Paragon Aerospace resumed work for the launch of the hydrogen-powered Soar, VTOL (vertical take-off and landing module), which the company intends to launch commercially as an air taxi in
. The first tests would start in 2018, according to Dwight Smith, founder of the company.
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The idea, in addition to carrying up to 9 passengers, is to give the air taxi an autonomy between 500 and 1.70 kilometers, depending on the number of people on board . To turn Dwight Smith’s idea into reality, the Soar will be produced with eight engines, in an advanced design when compared to the T Raptor, revealed in 500. The idea, according to the executive, is “to seek perfection”.
“We learned that most of the parts we used were simply not ready. We would have to introduce dozens of open-shaped propellers, which would increase the noise factor, and we weren’t in the mood for that. I’m a big advocate of perfection, so to speak, so I wanted something much quieter,” he revealed.
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The new air taxi project Hydrogen-powered, designed by Paragon, it will have a “cheap and sustainable” fuselage, but also resistant to ice. According to the company executive, the engine noise, which will be 500 hp per duct, will not exceed 100 decibels. Soar will also feature micropropellers to help reduce noise during VTOL takeoffs and landings.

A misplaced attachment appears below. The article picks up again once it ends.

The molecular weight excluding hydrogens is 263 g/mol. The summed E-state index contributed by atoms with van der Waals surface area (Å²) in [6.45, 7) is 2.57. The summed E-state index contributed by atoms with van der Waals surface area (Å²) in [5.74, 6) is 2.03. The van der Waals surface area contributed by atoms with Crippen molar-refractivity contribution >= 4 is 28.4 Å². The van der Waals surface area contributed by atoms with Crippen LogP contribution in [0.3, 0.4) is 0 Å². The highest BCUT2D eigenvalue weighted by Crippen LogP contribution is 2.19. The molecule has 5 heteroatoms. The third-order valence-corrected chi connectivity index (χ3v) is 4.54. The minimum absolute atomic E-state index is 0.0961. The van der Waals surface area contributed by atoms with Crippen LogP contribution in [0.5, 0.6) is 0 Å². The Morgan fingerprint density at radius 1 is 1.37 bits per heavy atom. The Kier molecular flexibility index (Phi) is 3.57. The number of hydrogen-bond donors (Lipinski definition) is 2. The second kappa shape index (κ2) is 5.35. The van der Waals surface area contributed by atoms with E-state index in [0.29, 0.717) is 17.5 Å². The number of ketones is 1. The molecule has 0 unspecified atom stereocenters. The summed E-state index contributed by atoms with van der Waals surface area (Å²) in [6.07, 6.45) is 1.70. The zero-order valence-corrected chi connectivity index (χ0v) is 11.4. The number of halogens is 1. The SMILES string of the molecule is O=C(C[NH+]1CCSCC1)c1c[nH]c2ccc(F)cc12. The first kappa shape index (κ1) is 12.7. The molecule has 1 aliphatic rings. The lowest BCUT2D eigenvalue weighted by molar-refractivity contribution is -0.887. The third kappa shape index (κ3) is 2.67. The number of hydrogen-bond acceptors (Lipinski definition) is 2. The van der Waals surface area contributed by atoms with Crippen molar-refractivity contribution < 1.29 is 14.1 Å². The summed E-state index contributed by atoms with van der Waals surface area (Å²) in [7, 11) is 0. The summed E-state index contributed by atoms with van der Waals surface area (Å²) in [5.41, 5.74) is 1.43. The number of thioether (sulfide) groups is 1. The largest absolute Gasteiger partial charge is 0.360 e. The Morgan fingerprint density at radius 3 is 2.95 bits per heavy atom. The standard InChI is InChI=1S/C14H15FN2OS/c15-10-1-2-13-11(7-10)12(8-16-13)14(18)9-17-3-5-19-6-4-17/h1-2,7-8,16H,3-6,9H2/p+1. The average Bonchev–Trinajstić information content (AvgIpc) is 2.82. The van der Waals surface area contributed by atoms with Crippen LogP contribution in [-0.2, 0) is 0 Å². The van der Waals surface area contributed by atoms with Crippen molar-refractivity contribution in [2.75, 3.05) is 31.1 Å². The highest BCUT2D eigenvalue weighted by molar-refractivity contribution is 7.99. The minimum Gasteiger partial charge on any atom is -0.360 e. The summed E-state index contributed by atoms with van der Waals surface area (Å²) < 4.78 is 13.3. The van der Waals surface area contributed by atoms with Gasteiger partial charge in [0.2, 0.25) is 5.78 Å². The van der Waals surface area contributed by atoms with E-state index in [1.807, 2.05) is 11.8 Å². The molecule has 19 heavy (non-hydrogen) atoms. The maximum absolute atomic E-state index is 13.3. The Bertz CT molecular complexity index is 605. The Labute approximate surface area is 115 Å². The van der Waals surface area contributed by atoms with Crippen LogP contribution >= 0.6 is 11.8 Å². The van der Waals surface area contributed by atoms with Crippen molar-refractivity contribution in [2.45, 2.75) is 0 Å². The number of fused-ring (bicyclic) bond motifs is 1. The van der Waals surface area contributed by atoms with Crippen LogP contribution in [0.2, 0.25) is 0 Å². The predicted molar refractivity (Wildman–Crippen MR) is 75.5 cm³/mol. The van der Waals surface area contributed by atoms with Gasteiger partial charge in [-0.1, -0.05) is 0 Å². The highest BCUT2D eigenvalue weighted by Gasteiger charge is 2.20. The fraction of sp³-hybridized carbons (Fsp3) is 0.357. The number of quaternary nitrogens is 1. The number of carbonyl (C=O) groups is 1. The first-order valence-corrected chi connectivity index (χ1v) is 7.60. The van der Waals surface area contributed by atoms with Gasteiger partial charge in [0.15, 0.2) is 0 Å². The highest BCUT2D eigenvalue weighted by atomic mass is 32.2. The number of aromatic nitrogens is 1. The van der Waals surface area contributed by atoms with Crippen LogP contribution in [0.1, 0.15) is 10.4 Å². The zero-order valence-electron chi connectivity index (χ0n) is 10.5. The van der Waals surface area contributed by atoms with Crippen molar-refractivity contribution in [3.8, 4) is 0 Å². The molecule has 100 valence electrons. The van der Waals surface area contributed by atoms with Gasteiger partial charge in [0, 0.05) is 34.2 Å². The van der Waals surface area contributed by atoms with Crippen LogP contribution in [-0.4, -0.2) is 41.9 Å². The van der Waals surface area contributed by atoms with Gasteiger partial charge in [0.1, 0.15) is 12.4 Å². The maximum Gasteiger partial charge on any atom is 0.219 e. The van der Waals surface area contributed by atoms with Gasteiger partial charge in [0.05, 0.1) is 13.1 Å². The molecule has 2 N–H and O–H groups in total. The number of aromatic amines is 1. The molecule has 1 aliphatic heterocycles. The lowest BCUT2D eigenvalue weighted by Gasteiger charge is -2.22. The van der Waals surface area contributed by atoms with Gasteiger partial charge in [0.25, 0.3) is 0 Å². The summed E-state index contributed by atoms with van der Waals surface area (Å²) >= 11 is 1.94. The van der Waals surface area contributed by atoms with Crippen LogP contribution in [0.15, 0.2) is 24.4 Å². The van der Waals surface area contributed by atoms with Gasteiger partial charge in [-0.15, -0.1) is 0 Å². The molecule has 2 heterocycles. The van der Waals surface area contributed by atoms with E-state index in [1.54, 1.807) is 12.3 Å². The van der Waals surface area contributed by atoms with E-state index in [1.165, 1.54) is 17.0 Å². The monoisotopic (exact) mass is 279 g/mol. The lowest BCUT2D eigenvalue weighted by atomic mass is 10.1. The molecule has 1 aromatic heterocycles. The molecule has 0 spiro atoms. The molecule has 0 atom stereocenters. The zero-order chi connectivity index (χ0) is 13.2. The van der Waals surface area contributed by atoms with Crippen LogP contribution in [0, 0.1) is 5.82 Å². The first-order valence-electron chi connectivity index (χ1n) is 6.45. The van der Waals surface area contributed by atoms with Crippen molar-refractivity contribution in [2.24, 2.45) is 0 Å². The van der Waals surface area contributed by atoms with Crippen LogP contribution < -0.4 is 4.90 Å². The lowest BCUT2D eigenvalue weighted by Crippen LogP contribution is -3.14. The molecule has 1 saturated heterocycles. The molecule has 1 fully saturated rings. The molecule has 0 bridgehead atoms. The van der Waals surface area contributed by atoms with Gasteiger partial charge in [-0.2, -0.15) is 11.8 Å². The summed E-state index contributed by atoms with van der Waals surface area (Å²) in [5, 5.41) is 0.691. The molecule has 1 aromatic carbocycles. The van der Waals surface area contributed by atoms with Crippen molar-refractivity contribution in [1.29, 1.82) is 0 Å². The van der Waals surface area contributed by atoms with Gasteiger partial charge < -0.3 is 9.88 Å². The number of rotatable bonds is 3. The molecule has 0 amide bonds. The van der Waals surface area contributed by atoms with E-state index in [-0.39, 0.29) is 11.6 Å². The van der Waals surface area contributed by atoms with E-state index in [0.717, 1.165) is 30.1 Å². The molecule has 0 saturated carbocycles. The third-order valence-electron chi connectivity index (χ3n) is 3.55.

For the VTOL Soar project, literally, to take off, a lot of investment will be needed. Smith would not be thinking of using traditional hydrogen cells, which convert hydrogen into electricity. The idea is to use an internal combustion engine to burn hydrogen. Because of this, the investment will need to be high.
According to the president of Paragon, the amount needed is around US$ 1 billion (R$ 5, billion). Raising such a high amount requires strategy. Therefore, in Paragon’s future plans are help from the private sector, a possible merger and even going public, with the company’s entry into the stock market.
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In addition to Dwight Smith, the Paragon Aerospace team behind the upcoming release Air Taxi Soar features CEO Ken Peterman, former president of aerospace satellite company ViaSat; and director of technology Robert Frederick, Amazon’s first ASW program manager. The company has plans to build a VTOL plant and hub in Brownville, Texas, near Elon Musk’s SpaceX launch facility. The first tests, however, would be carried out in Kingston, Jamaica, his homeland.
Source: New Atlas, Future Flight
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